This week’s Money Angle is more useful to parents or teachers. Let’s go.
We have had several false starts with an allowance/reward/chore system at home. In the past 6 weeks, our current system for our 8-year-old has gotten traction so I thought I’d share it.
Here are the features:
- 2 sources of income
He has a list of chores he’s responsible for such as making his bed (and my bed, muahaha), taking out the trash, folding laundry, cleaning up. On a weekly basis he can be paid 0, $3, $6, or $9 depending on how good a job he does and whether he goes the extra mile either with thoughtfulness or initiative. The slacker has yet to earn $9.
He gets paid 1% a week rounded up to the nearest dollar. Sorry DeFi carry-traders, the Moontower yield farm is neither permissionless nor decentralized.
- 3 account types
This is like a checking account. He has access to these funds but they earn no interest.
This is the savings account. He cannot access this money (although in the future he’ll be able to invest it) but it earns interest.
This is a charity account. Funds here have to be used for charity or donation. This account also earns interest.
- Chore income can be split however he wants so long as 1/3 goes to the share account. He has been putting 1/3 into each account uniformly.
- Interest income which is based on the save + share accounts is deposited into the save account.
You can fiddle with the rules to encourage whatever behavior you like. Below is a screenshot of an earlier “statement”. Notice how it maps to an income statement and a balance sheet.
Teaching Kids About Money
There are many finance professionals who want to share their knowledge with youths so they can be more equipped to handle money, understand debt, compounding, investing, and so forth. Count me among them.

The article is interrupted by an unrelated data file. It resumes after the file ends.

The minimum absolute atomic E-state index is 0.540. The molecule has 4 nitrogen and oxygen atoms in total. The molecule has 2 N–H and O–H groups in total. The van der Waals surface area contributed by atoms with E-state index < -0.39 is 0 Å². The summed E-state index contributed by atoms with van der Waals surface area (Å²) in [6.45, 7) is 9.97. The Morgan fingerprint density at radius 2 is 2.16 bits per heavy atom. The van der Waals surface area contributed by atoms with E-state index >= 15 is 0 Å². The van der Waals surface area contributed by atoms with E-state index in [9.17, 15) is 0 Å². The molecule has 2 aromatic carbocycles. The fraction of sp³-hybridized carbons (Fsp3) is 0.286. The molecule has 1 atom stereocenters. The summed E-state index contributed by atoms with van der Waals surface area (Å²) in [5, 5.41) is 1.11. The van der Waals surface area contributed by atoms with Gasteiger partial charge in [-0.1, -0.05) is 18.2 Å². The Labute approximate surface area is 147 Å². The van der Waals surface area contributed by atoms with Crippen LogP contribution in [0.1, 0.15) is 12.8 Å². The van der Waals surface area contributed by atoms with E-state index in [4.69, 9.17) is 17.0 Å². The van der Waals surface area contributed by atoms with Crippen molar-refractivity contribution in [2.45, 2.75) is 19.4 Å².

The knowledge is not just practical but understanding money is a generally useful lens for understanding the world. Finance is abstraction. It’s symbols. It’s an operating system. It modulates the relationship between current and future states of the world and your life.
If taught well, it can be highly engaging and overlap with how we make sense of things that on the surface might appear to have little to do with money (the sub-genre of “freakonomics” probably over-optimizes for insight-porn but that’s a meta-recursive proof of my point).
I’d like to workshop some introductory lessons locally and have been doing a bit of research to that end. I’m compiling freely available resources to that end so I can mix it with my own thinking to create lessons.
Please share your favorite money education resources for kids and teens!
If some of the newer readers are parents you might appreciate some of these prior posts: